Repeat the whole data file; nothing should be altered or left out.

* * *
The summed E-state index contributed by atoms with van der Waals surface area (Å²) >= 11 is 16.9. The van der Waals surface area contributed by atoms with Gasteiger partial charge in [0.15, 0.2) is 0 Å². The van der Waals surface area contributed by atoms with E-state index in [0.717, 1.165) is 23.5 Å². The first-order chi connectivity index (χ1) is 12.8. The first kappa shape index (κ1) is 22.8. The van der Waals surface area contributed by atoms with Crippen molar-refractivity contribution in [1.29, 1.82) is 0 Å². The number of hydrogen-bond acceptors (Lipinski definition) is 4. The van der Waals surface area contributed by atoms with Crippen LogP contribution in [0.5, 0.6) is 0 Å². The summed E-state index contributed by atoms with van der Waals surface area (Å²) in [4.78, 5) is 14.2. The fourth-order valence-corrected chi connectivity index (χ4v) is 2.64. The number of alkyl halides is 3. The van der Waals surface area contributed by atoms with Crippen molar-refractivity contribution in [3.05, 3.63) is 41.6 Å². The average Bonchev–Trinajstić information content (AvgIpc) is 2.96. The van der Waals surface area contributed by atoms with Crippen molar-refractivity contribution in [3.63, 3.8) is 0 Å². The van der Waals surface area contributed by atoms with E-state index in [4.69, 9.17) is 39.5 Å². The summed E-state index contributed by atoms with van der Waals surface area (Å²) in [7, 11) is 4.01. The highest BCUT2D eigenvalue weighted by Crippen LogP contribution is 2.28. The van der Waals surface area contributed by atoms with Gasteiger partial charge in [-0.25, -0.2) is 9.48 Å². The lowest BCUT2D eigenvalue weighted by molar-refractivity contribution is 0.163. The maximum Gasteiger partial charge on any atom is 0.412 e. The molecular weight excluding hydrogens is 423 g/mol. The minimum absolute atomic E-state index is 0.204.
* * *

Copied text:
The summed E-state index contributed by atoms with van der Waals surface area (Å²) >= 11 is 16.9. The van der Waals surface area contributed by atoms with Gasteiger partial charge in [0.15, 0.2) is 0 Å². The van der Waals surface area contributed by atoms with E-state index in [0.717, 1.165) is 23.5 Å². The first-order chi connectivity index (χ1) is 12.8. The first kappa shape index (κ1) is 22.8. The van der Waals surface area contributed by atoms with Crippen molar-refractivity contribution in [1.29, 1.82) is 0 Å². The number of hydrogen-bond acceptors (Lipinski definition) is 4. The van der Waals surface area contributed by atoms with Crippen LogP contribution in [0.5, 0.6) is 0 Å². The summed E-state index contributed by atoms with van der Waals surface area (Å²) in [4.78, 5) is 14.2. The fourth-order valence-corrected chi connectivity index (χ4v) is 2.64. The number of alkyl halides is 3. The van der Waals surface area contributed by atoms with Crippen molar-refractivity contribution in [3.05, 3.63) is 41.6 Å². The average Bonchev–Trinajstić information content (AvgIpc) is 2.96. The van der Waals surface area contributed by atoms with Crippen molar-refractivity contribution in [3.63, 3.8) is 0 Å². The van der Waals surface area contributed by atoms with E-state index in [4.69, 9.17) is 39.5 Å². The summed E-state index contributed by atoms with van der Waals surface area (Å²) in [7, 11) is 4.01. The highest BCUT2D eigenvalue weighted by Crippen LogP contribution is 2.28. The van der Waals surface area contributed by atoms with Gasteiger partial charge in [-0.25, -0.2) is 9.48 Å². The lowest BCUT2D eigenvalue weighted by molar-refractivity contribution is 0.163. The maximum Gasteiger partial charge on any atom is 0.412 e. The molecular weight excluding hydrogens is 423 g/mol. The minimum absolute atomic E-state index is 0.204.